All my life I have been exploring relationships, even though it took me a long time to realize it. In the past I had all sorts of goals, plans and dreams, but very often, even when I was pursuing them with all my heart, things didn’t turn out the way I wanted. Life taught me very early on that I couldn’t control it. Instead, it just unfolded, and I was invited to be there. A local park can be dramatically improved by adding playground equipment from a reputable supplier.
Life has also taught me, against my will, that it is in constant change – one cycle after another – and that those changes are the true meaning of my life. It has taught me that in each and every one of those cycles some things are finished and die, and through this I am led to rearrange things, to re-evaluate matters and to develop further. Once these cycles unnerved and frightened me, but gradually I learned to trust that something new would always come out of them. I learned to stay alert, to keep a sense of direction and to hold on to the meaning of my life. I learned to give up familiar patterns and habits which were holding me back. I learned to trust that the unknown path ahead of me might be the best part of the journey and that at the next crossroads another chance of happiness would be waiting for me. Nothing ever really ended. If you're planning on improving your garden then why not add monkey bars today?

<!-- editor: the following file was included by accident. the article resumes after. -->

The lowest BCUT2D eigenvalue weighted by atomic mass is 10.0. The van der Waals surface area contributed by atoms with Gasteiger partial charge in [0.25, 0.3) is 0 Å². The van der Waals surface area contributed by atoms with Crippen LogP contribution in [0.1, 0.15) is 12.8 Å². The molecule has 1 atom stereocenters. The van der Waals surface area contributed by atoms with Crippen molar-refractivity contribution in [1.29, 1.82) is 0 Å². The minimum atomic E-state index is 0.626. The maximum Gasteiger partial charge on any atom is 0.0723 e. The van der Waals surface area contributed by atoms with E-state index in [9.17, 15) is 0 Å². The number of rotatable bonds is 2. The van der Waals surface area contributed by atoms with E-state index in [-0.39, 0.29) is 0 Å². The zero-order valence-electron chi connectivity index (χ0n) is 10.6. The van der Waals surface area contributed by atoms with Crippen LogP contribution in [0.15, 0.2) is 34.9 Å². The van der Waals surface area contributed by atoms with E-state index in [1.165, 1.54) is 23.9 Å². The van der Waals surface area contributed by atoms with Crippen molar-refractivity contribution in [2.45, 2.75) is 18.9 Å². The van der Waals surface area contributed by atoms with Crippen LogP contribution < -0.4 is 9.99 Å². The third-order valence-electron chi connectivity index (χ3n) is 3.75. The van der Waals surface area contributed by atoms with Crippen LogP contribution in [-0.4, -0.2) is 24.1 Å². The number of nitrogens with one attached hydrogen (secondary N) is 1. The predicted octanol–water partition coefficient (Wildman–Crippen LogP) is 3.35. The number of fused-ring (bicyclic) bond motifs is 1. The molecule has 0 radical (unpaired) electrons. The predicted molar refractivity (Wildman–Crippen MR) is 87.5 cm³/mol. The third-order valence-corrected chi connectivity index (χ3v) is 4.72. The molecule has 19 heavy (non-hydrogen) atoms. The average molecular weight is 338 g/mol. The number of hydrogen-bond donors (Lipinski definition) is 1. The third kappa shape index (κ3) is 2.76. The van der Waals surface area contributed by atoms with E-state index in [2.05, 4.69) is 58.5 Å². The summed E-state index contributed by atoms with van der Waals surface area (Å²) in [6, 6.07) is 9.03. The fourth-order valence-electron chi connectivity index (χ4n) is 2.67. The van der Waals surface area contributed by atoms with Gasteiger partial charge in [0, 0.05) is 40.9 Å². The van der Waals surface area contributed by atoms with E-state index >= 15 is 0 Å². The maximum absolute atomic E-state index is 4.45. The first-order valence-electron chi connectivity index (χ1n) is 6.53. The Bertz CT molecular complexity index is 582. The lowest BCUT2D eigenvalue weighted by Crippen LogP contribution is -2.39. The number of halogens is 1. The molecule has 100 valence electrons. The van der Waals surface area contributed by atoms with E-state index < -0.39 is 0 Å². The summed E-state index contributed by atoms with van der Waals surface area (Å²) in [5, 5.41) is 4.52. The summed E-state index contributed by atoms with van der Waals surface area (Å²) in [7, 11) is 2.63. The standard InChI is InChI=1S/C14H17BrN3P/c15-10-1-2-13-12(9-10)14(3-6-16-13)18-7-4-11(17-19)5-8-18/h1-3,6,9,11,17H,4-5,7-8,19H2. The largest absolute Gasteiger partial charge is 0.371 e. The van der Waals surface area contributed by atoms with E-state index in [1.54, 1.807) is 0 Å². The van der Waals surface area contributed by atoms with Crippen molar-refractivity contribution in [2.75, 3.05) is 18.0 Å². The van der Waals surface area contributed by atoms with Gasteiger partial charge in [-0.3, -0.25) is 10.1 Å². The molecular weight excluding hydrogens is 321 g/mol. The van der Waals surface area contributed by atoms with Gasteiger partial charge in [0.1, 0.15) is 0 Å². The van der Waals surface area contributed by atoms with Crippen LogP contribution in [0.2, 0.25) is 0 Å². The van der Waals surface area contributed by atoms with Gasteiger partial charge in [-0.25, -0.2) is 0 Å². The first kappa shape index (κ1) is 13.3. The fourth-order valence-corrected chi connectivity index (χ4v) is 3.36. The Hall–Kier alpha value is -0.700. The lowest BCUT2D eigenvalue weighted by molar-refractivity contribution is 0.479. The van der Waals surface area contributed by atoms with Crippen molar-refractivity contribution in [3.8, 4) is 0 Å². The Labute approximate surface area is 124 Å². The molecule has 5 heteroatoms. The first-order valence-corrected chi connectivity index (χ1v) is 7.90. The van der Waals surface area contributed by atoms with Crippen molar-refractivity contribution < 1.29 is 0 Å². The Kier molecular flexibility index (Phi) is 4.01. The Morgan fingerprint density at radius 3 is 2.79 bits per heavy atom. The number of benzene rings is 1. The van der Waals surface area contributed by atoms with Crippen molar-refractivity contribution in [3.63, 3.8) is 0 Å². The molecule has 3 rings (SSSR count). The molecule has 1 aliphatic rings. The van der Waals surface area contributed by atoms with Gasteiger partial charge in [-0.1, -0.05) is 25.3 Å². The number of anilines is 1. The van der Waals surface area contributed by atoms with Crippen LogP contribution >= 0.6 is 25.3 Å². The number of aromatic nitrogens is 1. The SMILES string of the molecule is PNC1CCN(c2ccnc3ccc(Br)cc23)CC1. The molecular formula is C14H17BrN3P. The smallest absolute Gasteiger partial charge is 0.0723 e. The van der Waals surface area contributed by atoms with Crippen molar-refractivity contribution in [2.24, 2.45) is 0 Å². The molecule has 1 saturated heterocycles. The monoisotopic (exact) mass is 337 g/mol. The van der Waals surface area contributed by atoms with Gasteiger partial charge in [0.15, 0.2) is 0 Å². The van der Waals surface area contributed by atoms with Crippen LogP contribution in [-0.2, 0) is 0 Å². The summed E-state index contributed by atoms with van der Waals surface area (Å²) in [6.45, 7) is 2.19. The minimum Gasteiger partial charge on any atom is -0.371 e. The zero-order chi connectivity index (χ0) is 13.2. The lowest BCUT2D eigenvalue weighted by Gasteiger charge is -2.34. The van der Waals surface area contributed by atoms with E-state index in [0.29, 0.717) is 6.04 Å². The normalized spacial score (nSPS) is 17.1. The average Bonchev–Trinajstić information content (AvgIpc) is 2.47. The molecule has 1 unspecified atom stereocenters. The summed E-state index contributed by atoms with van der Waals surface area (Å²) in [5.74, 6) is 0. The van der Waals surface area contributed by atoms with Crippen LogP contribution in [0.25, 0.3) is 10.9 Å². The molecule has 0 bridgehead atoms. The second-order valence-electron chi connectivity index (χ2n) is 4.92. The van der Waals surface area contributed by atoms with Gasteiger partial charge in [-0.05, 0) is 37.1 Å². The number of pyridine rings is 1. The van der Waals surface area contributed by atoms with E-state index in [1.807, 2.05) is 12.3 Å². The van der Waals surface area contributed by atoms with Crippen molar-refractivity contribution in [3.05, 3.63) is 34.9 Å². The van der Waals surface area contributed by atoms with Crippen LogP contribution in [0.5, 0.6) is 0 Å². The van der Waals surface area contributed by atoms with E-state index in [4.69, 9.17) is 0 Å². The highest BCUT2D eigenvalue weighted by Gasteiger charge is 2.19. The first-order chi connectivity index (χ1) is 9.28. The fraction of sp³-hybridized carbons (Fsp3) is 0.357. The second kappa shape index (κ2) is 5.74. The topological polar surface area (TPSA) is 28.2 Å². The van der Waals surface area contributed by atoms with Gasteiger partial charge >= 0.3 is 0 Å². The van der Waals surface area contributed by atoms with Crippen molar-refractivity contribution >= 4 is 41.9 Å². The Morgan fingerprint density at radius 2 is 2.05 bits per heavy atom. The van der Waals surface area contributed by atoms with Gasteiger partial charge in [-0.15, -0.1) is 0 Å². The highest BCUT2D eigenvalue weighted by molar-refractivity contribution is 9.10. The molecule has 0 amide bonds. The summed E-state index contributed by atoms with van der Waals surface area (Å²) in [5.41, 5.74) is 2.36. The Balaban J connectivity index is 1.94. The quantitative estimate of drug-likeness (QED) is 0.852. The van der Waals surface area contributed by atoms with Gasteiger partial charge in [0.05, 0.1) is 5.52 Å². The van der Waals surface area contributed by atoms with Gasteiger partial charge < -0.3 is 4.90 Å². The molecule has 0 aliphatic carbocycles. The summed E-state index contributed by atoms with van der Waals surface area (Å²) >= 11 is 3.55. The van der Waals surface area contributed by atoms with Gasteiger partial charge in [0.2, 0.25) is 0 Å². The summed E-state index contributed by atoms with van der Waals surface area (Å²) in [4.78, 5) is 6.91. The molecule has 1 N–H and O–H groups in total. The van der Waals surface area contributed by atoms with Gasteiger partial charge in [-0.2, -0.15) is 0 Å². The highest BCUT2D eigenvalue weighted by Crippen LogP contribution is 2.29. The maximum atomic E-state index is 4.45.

And every time I resisted this process, the very resistance in me, the fault-line, the presumed blockage, turned out to be a signpost. Every time there was another opportunity to experience a deeper and more authentic feeling of fulfilment than ever before. Time and again I was forced to endure a familiar space becoming empty – only to make room for something new. But all of those apparently new aspects of my life had the same message. Fundamentally my life was always about exploring relationships and accepting myself – even though I was not aware of it for a long time. Children love playing on outdoor fitness equipment - didn't you when you were younger?
When I was five I often felt lonely. Sometimes I was overcome by such a strange fear that I didn’t dare mention it to anyone – I had the feeling that life somehow wasn’t real. I watched other people and asked myself whether they were all in the know and it was only me that didn’t have a clue. I wondered whether the people around me were just actors who had agreed to perform a play and I was the only one who thought everything was real – the only one who experienced real fear or who could be really happy. Sometimes I asked myself whether it was the other way round – whether I was the only one who thought that something wasn’t real about this life and that this was the reason why I often felt lonely and strange while everybody else seemed happy and content.
At school I often had migraine attacks when I was with other people and had to withdraw to a darkened room. During adolescence, when I was in a crowd I would suddenly begin to hyperventilate until I fainted. At 18 I more or less fled my small hometown and the Catholic Church in the hope of finding a sense of belonging and faith somewhere else.
In my early twenties I was offered the chance to work in Egypt as a journalist. It was strikingly different from the life I had led so far, on a cultural, religious and geographical level, and this piqued my curiosity. I was fascinated by the all-pervading presence of religion in everyday life.